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Here is a problem:

If $F$ is a free abelian group of rank $n$ and $H$ is a subgroup of rank $k<n$, then $F/H$ has an element of infinite order.

What I did:

I assume $F=\langle x_1,x_2,…,x_n\rangle$; we can have $H=\langle x_1,x_2,…,x_k\rangle$. And I suppose, in contrast, that all elements of $F/H$ be of finite order, so for $f+H\in\frac{F}{H}$, there is an integer $n$ that $nf\in H$. I see that: $$nf\in H\Longrightarrow\exists m_1,m_2,…m_k\in\mathbb Z,nf=\sum_{i=1}^km_ix_i$$ So by taking $f=x_{k+1}, x_{k+2},...x_{n}$, I have: $$t_1x_{k+1}=\sum_{i=1}^km_{i1}x_i\\t_2x_{k+2}=\sum_{i=1}^km_{i2}x_i\\ \vdots \\t_nx_{n}=\sum_{i=1}^km_{in}x_i $$ wherein $t_1,t_2,...,t_n\in\mathbb Z$. I think by adding the sides of above equalities, I can find a contradiction to independency of $x_1,x_2,…,x_n$. Is above idea for proofing right? Thanks for your time.

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You do not have that $H$ is generated by the $x_i$. The generators will generally be linear combinations of these. –  Aaron Oct 10 '12 at 19:58
    
@Aaron: So, all above will collapse? –  Babak S. Oct 10 '12 at 20:01
1  
Yes, it would. To give an example, let $F=\langle x_1,x_2 \rangle$ and $H=\langle 2x_1 \rangle$. There is no way to extend a basis of $H$ to a basis for $F$. More generally, given a basis for $H$, there is a linear map sending the initial elements of a bass of $F$ to the basis of $H$: just take a square matrix whose first few columns are the basis of $H$ (expressed in terms of the basis of $F$). Over a field, this can always be made to be an invertible, over $\mathbb Z$ (i.e., with an abelian group), many fewer matrices are invertible. –  Aaron Oct 10 '12 at 23:39
    
I've noticed lately that someone has been "serial upvoting" your questions almost daily, in excess, to the point where you are losing points. *I would raise this issue with a moderator, so they can look into it. (I will do so, if you'd like.) Yesterday, for example: It looks like 19 of your questions were upvoted one right after the other...If I recall, a week or two ago, the same thing happened, to you, but it was excessive, successive upvoting of answers. (Trust me, I take care not to overdo upvotes) but someone seems to be doing the serial upvoting regularly with your questions/answers. –  amWhy Apr 18 '13 at 3:45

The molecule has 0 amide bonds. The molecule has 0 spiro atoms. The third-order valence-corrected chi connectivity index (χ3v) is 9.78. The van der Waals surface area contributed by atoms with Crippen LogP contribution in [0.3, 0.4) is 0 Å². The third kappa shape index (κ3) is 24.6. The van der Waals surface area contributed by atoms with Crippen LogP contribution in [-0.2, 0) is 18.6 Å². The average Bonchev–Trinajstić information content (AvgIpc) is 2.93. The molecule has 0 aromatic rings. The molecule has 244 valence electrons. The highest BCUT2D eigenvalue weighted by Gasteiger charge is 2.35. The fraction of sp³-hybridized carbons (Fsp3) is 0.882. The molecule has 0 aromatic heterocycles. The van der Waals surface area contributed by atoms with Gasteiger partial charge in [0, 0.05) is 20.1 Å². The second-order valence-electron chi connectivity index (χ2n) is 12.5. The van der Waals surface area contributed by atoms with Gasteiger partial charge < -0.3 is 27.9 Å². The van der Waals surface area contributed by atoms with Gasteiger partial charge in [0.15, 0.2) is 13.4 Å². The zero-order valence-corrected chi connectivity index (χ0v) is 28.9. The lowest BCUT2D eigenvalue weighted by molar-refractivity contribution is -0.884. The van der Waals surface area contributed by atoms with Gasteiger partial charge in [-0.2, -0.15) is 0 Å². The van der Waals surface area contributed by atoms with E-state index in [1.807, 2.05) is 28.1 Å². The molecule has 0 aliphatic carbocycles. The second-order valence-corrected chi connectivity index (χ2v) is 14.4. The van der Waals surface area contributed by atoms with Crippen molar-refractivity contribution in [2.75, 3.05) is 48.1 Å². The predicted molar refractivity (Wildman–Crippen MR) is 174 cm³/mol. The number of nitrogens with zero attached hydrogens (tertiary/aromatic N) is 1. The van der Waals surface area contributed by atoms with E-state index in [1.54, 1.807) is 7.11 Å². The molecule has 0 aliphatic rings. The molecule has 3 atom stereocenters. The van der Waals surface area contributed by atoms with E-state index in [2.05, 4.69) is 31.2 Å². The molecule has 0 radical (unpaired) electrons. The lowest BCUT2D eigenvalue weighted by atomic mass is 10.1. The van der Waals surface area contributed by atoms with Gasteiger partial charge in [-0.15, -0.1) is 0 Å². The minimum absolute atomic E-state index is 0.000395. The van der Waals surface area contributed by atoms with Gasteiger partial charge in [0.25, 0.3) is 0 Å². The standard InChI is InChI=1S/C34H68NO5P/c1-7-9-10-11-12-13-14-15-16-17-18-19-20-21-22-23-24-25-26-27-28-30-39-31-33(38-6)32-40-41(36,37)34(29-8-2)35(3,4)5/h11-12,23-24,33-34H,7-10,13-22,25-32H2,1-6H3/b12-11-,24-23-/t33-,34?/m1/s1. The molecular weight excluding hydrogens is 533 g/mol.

@amWhy: Thanks. I saw that. It is OK to me and as you, I am here not to up and down. :-) I dont want to be up when I know my Maths knowledge. Thanks Amy. My Tel line is good now and I hope see you and other Masters again. Believe me, bretheang here between you all has been my old wish. :^) –  Babak S. Apr 18 '13 at 13:32

1 Answer 1

up vote 1 down vote accepted

Let $F$ be a free abelian group of rank $n$ and $H$ a subgroup of rank $r<n$. Let $x_1,\dots,x_n$ be a basis of $F$. Suppose $F/H$ is torsion, then for some positive $m_1,\dots,m_n$ we have $m_ix_i \in H$. Let $m=m_1\cdots m_n$ then $m x_1,\dots , mx_n \in H$. Note that the $mx_i$ are linearly independent since if $$\sum_{i=1}^n mc_ix_i=0 \Rightarrow m\sum_{i=1}^n c_ix_i=0,$$ but this implies the rank of $H$ is at least $n$, so $F/H$ is not torsion.

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The magic point is to take $m$ as above. Now I see what I had a mistake. Thanks Jacob. –  Babak S. Oct 10 '12 at 20:26

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